Pacific Science Volume 50, Number 1, 1996

Permanent URI for this collection

Pacific Science is a quarterly publication devoted to the biological and physical sciences of the Pacific Region.


Recent Submissions

Now showing 1 - 10 of 11
  • Item
    Etymology of Some Common Names for New Zealand Freshwater Fishes
    (University of Hawaii Press, 1996-01) McDowall, R.M.
    Three vernacular names for New Zealand freshwater fishes have phonetic similarities that might suggest related etymologies: "kokopu" (family Galaxiidae), "cockabully" (family Tripterygiidae), and "bully" (family Eleotridae). That "k6kopu" has authentic roots in New Zealand Maori can be shown by its use in traditional Maori myth and legend, and also by the use of the same or similar words for fish elsewhere in Polynesia (e.g., "kokopu" in the Cook Islands and "o'o'pu" in Hawai'i). The etymology of "cockabully" can be traced back through "cockabulla" to an origin in "k6kopu," though the name "cockabully" is now applied to a group of fish that no evidence suggests were ever known to Maori as "kokopu." "Bully," although appealing as a contraction of "cockabully," and thus with origins in "k6kopu," almost certainly had its origins in the English "bullhead," even though the Maori "k6kopu" was probably sometimes used for fish now known as "bully."
  • Item
    A New, Distinctively Colored Snake Eel (Anguilliformes: Ophichthidae) from Northeastern New Zealand
    (University of Hawaii Press, 1996-01) Castle, PHJ
    Quassiremus polyclitellum, n. sp., described from three specimens line-fished at island outliers in 35-58 m represents the first record of Quassiremus Jordan & Davis, 1891, for the Indo-West Pacific. It has regularly spaced, mid-brown to orange, vertically rectangular saddles of pigment along body, tail longer than preanal length, and 166-168 vertebrae. It thus differs from East Pacific Q. nothochir (Gilbert), which has hourglass-shaped spots ringed with brown and 138-142 vertebrae, Galapagos endemic Q. evionthas (Jordan & Bollman) with small oblong spots and 149-153 vertebrae, and western Atlantic Q. ascensionis (Studer) with large, round spots above, alternating with similar spots below and 129-136 vertebrae; all three species have the tail shorter than the preanal length. The strong New World associations of Quassiremus are noted and the possible extralimital origins as larvae of the holotype and paratypes are discussed.
  • Item
    Reproductive Biology and Egg Abundance of the Yellowtail Scad or 'Omaka, Atule mate (Carangidae), in Kane'ohe Bay, Hawai'i
    (University of Hawaii Press, 1996-01) Clarke, Thomas A.
    Yellowtail scad or 'omaka, Atule mate (Cuvier & Valenciennes), spawn mostly between March and September or October, but there is considerable interannual variation in length of the season and egg density in Kane'ohe Bay. Spawning occurs principally in open areas of the bay, with highest egg abundances in the southern section. Almost all adult 'omaka taken in the bay were reproductively active. More than two-thirds were males, which also routinely reached sizes larger than the largest female. Sex ratio and proportion of impending or recent spawners among females differed between day and night samples; all females in day samples were actively spawning. Adults probably move into the bay only for spawning and thus represent a biased sample of the sex ratio and spawning frequency of the population associated with the bay at any given time. Batch fecundity of females 188-232 mm standard length ranged from 63,000 to 161,000; mean relative fecundity was 741 eggs per gram. The standing stock of 'omaka associated with the bay during the peak spawning season is probably at least 800-1600 kg or 5000-10,000 adults. Current annual catch of 'omaka in the bay is a large fraction of the estimated standing stock, but the latter could be much higher if spawning frequency were underestimated or individual fish did not spawn throughout the entire season.
  • Item
    Atlantid Heteropods as Living Substrata for Eggs of Halobates sericeus (Heteroptera: Gerridae)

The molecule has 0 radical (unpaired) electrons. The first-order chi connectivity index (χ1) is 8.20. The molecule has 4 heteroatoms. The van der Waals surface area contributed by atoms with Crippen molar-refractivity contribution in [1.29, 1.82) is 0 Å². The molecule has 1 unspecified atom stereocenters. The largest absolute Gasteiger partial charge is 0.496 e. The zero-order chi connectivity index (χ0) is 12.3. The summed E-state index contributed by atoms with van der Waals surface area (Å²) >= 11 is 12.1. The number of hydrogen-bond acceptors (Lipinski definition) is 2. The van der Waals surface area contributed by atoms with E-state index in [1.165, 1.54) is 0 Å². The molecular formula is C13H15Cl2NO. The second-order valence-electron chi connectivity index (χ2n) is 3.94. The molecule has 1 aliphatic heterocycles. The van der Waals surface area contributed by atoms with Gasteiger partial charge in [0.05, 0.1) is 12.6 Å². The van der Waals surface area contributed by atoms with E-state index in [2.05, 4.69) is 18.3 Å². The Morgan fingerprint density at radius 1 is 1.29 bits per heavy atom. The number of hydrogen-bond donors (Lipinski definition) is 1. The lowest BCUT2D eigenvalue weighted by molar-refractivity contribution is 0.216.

(University of Hawaii Press, 1996-01) Seapy, Roger R.
    Atlantid heteropods are collected occasionally in Hawaiian waters with yellow, narrowly elliptical objects attached to their shells. Examination of 139 of these objects from 72 atlantids showed that they consisted of an outer, clear capsule whose contents were usually yellow, although 16 were empty and four contained brown insects at an advanced stage of development. The latter were identified as preemergent nymphs of the Pacific pelagic seaskater or ocean strider, Halobates sericeus Eschscholtz. The maximal number of attached capsules was four, although most shells (79%) had one or two. Capsules averaged 0.93 mm long and 0.36 mm wide and were deposited on either the right, left, or both sides of the shell. All 72 atlantids with egg capsules were adult males. Exclusive usage of males by H sericeus is suggested to result from swarming behavior by male atlantids at the water surface. Although egg capsules were recorded from eight species of atlantids, most (86%) were on Atlanta turriculata d'Orbigny and A. fusca Souleyet, two of the most strongly pigmented species. Hypothetically, these two species would be the most visually conspicuous to H sericeus at the ocean surface.
  • Item
    Johan Emanuel Wikstrom, with Historical Notes on the Genus Wikstroemia
    (University of Hawaii Press, 1996-01) Peterson, Bo
    This paper is a biography of the Swedish botanist Johan Emanuel Wikstrom (1789-1856), professor at the Bergius Botanic Garden, Stockholm, after whom the plant genus Wikstroemia Endl. (Thymelaeaceae) is named. A short history of the Hawaiian taxa of this genus is given.
  • Item
    Status of Miconia calvescens (Melastomataceae), a Dominant Invasive Tree in the Society Islands (French Polynesia)
    (University of Hawaii Press, 1996-01) Meyer, Jean-Yves
    Since its introduction to Tahiti in 1937 as an ornamental, Miconia calvescens DC. (Melastomataceae) has become the most important plant pest in the Society Islands. Its ecological characteristics allow it to thrive and spread in a wide range of habitats, including native forest, where it forms dense monotypic stands. Miconia calvescens now dominates over two-thirds of Tahiti and has spread to the surrounding islands of Moorea and Raiatea. This species represents an immediate threat to the native flora of all the high islands of French Polynesia and a potential danger to many tropical oceanic islands.
  • Item
    Evolution of Rhaphithamnus venustus (Verbenaceae), A Gynodioecious Hummingbird-Pollinated Endemic of the Juan Fernandez Islands, Chile
    (University of Hawaii Press, 1996-01) Sun, Byung Y. ; Stuessy, Tod F. ; Humana, Ana M. ; Riveros G, Magaly ; Crawford, Daniel J.